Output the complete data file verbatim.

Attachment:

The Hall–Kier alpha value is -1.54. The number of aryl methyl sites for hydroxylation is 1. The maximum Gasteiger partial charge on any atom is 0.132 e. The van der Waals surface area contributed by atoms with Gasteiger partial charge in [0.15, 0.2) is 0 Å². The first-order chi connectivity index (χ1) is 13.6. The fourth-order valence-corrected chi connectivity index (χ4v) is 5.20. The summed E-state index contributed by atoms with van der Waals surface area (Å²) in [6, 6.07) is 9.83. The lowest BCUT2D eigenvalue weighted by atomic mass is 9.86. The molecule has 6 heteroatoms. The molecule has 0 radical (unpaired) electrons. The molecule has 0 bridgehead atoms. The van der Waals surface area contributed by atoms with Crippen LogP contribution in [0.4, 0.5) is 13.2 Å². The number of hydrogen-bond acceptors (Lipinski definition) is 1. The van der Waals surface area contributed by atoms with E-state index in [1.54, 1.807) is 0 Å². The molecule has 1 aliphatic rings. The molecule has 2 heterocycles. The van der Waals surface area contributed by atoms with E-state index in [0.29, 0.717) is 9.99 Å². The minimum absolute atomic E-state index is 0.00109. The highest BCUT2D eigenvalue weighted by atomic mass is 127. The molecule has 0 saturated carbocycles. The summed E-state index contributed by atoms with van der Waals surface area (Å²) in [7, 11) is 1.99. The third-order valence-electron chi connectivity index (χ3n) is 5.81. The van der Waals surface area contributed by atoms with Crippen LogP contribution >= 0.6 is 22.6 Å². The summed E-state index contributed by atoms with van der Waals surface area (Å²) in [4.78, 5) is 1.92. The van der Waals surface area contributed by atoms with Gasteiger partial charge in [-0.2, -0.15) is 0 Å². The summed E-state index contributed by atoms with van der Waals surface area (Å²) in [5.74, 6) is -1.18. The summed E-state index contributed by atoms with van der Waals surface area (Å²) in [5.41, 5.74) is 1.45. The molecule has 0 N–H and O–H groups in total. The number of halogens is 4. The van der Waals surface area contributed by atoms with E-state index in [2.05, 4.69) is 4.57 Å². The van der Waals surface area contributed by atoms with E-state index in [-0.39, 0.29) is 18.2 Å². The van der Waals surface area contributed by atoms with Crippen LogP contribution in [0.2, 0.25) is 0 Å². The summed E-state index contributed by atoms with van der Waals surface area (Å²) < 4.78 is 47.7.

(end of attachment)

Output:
The Hall–Kier alpha value is -1.54. The number of aryl methyl sites for hydroxylation is 1. The maximum Gasteiger partial charge on any atom is 0.132 e. The van der Waals surface area contributed by atoms with Gasteiger partial charge in [0.15, 0.2) is 0 Å². The first-order chi connectivity index (χ1) is 13.6. The fourth-order valence-corrected chi connectivity index (χ4v) is 5.20. The summed E-state index contributed by atoms with van der Waals surface area (Å²) in [6, 6.07) is 9.83. The lowest BCUT2D eigenvalue weighted by atomic mass is 9.86. The molecule has 6 heteroatoms. The molecule has 0 radical (unpaired) electrons. The molecule has 0 bridgehead atoms. The van der Waals surface area contributed by atoms with Crippen LogP contribution in [0.4, 0.5) is 13.2 Å². The number of hydrogen-bond acceptors (Lipinski definition) is 1. The van der Waals surface area contributed by atoms with E-state index in [1.54, 1.807) is 0 Å². The molecule has 1 aliphatic rings. The molecule has 2 heterocycles. The van der Waals surface area contributed by atoms with E-state index in [0.29, 0.717) is 9.99 Å². The minimum absolute atomic E-state index is 0.00109. The highest BCUT2D eigenvalue weighted by atomic mass is 127. The molecule has 0 saturated carbocycles. The summed E-state index contributed by atoms with van der Waals surface area (Å²) in [7, 11) is 1.99. The third-order valence-electron chi connectivity index (χ3n) is 5.81. The van der Waals surface area contributed by atoms with Crippen LogP contribution >= 0.6 is 22.6 Å². The summed E-state index contributed by atoms with van der Waals surface area (Å²) in [4.78, 5) is 1.92. The van der Waals surface area contributed by atoms with Gasteiger partial charge in [-0.2, -0.15) is 0 Å². The summed E-state index contributed by atoms with van der Waals surface area (Å²) in [5.74, 6) is -1.18. The summed E-state index contributed by atoms with van der Waals surface area (Å²) in [5.41, 5.74) is 1.45. The molecule has 0 N–H and O–H groups in total. The number of halogens is 4. The van der Waals surface area contributed by atoms with E-state index in [2.05, 4.69) is 4.57 Å². The van der Waals surface area contributed by atoms with E-state index in [-0.39, 0.29) is 18.2 Å². The van der Waals surface area contributed by atoms with Crippen LogP contribution in [0.2, 0.25) is 0 Å². The summed E-state index contributed by atoms with van der Waals surface area (Å²) < 4.78 is 47.7.